CBS has win­ning tele­cast in Ravens loss

Baltimore Sun - - RAVENS INSIDER - David Zu­rawik david.zu­rawik@balt­sun.com twit­ter.com/@davidzu­rawik

The big TV story of the Ravens’ sea­son so far has been the con­sis­tently high qual­ity of the CBS tele­casts.

And while I know how much Bal­ti­more fans like to com­plain about the of­fi­ci­at­ing or TV an­nounc­ers when the Ravens lose, as they did Sun­day to the Raiders, the fact is that CBS turned in its best tele­cast of the year for a Bal­ti­more game.

Di­rec­tor Jim Cor­nell and pro­ducer Steve McKee gave view­ers every shot that mat­tered. And they fol­lowed vir­tu­ally every one of them with two or three more shots in re­play from var­i­ous an­gles to fur­ther en­rich the vi­su­als.

In fact, the vi­su­als were so com­plete, this is one tele­cast you could have watched with­out the au­dio and still been to­tally in the flow of the game.

Typ­i­cal of how McKee and Cor­nell kept of­fer­ing view­ers mul­ti­ple looks at the ac­tion was a play that came with 2:49 left in the third quar­ter. It fea­tured Kyle Juszczyk tak­ing a short pass from Joe Flacco on third down and driv­ing to­ward the goal line.

On a ground-level shot from the side, it looked like Juszczyk might have dragged a pile of tack­lers just into the end zone. But an over­head shot of­fered a few sec­onds later clearly showed that he was about a yard short. It was a big play, and CBS had the over­head shot that in­stantly gave the an­gle needed.

What was so im­pres­sive through­out the tele­cast was the thor­ough­ness with which Cor­nell and McKee gave two re­play an­gles af­ter every big play. I counted only two plays that they missed all day.

If you’re not im­pressed by what you saw Sun­day, try to think back a cou­ple of years ago to the kinds of tele­casts we were get­ting from CBS. Re­mem­ber the Ravens tele­cast when CBS missed the open­ing kick­off? Missed plays were rou­tine, and by the fourth quar­ter, you had to start won­der­ing whether some of the an­a­lysts were still in the booth, their com­ments were so few and far be­tween. When they did talk, they were mix­ing up play­ers and teams and sound­ing as if they were watch­ing a dif­fer­ent game.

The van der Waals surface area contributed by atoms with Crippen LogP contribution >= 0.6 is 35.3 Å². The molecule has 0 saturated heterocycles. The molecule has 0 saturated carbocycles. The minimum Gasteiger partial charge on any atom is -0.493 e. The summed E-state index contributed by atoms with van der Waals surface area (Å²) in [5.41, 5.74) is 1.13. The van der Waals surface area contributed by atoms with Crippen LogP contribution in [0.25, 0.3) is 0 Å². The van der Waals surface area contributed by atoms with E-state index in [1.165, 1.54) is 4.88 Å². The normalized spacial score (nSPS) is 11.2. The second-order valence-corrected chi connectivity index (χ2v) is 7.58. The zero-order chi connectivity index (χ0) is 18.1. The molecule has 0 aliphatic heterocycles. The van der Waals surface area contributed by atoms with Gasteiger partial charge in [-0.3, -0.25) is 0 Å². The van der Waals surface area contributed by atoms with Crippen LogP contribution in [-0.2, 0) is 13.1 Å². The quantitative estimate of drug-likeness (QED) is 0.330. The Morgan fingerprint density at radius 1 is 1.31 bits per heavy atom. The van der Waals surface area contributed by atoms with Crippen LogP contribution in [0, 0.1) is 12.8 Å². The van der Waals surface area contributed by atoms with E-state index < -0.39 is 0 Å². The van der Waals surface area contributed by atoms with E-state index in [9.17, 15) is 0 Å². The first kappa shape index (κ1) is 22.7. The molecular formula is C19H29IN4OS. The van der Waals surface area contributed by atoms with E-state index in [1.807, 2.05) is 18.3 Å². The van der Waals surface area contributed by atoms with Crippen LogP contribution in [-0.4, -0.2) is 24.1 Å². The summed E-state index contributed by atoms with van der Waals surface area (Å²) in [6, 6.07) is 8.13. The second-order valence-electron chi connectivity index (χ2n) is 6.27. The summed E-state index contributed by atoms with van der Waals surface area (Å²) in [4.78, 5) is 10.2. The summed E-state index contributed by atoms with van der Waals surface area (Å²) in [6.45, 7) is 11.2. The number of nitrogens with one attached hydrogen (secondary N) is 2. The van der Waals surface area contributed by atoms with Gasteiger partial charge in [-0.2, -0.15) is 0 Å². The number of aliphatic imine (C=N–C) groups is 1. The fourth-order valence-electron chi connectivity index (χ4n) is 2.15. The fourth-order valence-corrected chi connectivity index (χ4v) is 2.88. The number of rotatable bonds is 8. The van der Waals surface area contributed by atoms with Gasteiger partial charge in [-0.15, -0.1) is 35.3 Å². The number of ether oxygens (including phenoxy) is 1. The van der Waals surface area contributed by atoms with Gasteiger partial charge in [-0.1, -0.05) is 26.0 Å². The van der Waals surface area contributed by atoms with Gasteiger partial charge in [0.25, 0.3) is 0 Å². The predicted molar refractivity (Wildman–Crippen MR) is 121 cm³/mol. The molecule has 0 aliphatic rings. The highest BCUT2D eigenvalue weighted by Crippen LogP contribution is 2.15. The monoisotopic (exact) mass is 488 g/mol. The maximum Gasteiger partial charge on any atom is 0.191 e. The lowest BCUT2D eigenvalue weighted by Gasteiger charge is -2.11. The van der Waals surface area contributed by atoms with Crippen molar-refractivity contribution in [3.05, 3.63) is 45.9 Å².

There was no short­age of anal­y­sis from com­men­ta­tors Steve Beuer­lein and Steve Tasker on Sun­day. In fact, my big­gest com­plaint about this crew is that they never let the tele­cast breathe. They al­most never stop talk­ing and let the ris­ing crowd noise in the sta­dium or the drama on the field carry big mo­ments. That can be a prob­lem, es­pe­cially in a back-and-forth a con­test like Sun­day’s, when it felt late in the game as if there were a play­off level of in­ten­sity in the stands and on the field.

And I still can’t tell one Steve from the other once the tele­cast starts pop­ping and the au­dio folks crank the sta­dium noise up to the point where it al­most over­whelms the an­a­lysts. But I sus­pect not know­ing which Steve is talk­ing is not such a big deal for fans, so long as the com­men­tary is spot-on.

And much of it was Sun­day. I loved them ques­tion­ing Ravens coach John Har­baugh on two of his calls. That’s not done nearly enough in Bal­ti­more.

Don’t get me wrong, mis­takes were made in the booth — some­times more than once.

With 1:46 left in the third quar­ter, Elvis Dumervil and Eric Wed­dle put a strong pass rush on Raiders quar­ter­back Derek Carr.

One of the Steves iden­ti­fied Carr as Flacco — not once, but twice as a re­play ran. And no one cor­rected him.

That’s poor. But every other mis­take one of the Steves made in in­cor­rectly iden­ti­fy­ing or cred­it­ing a player was quickly straight­ened out. Play-by-play an­nouncer An­drew Cat­alon is good at clean­ing up any small ver­bal messes — or misses — from the two ex-jocks.

Side­line re­porter Chris Fis­cher also de­serves praise for his hus­tle all day. He caught up with Jack Del Rio for a nice half­time in­ter­view in which the Raiders’ coach crit­i­cized the of­fi­cials for not call­ing hold­ing on the Ravens of­ten enough as its patch­work of­fen­sive line tried to slow down Oak­land’s pass rush.

Fis­cher was also on top of the in­juries that mat­tered, with quick re­ports from each bench.

But in the end, it was the images that car­ried the day. I know it won’t make Ravens fans happy to see me sin­gling out a quick shot of Carr jump­ing up and but­tbump­ing with Del Rio once he got to the side­line. But I think it’s kind of rare. I just can’t see Flacco and Har­baugh hav­ing such a mo­ment.

And I loved the un­bri­dled hap­pi­ness on Del Rio’s face once his team locked up the vic­tory. McKee and Cor­nell kept the cam­eras on him as the fi­nal sec­onds rolled off the clock, and you couldn’t help but feel the im­mense sense of ac­com­plish­ment ra­di­at­ing from the for­mer Ravens’ lineback­ers coach.

Sorry, Bal­ti­more. I know we felt only pain look­ing at those images. But the CBS crew wasn’t only do­ing this tele­cast for us. The story they told of Raiders’ joy af­ter a play­off-like dog­fight was the right one.

* Times for th­ese games could change

Newspapers in English

Newspapers from USA

© PressReader. All rights reserved.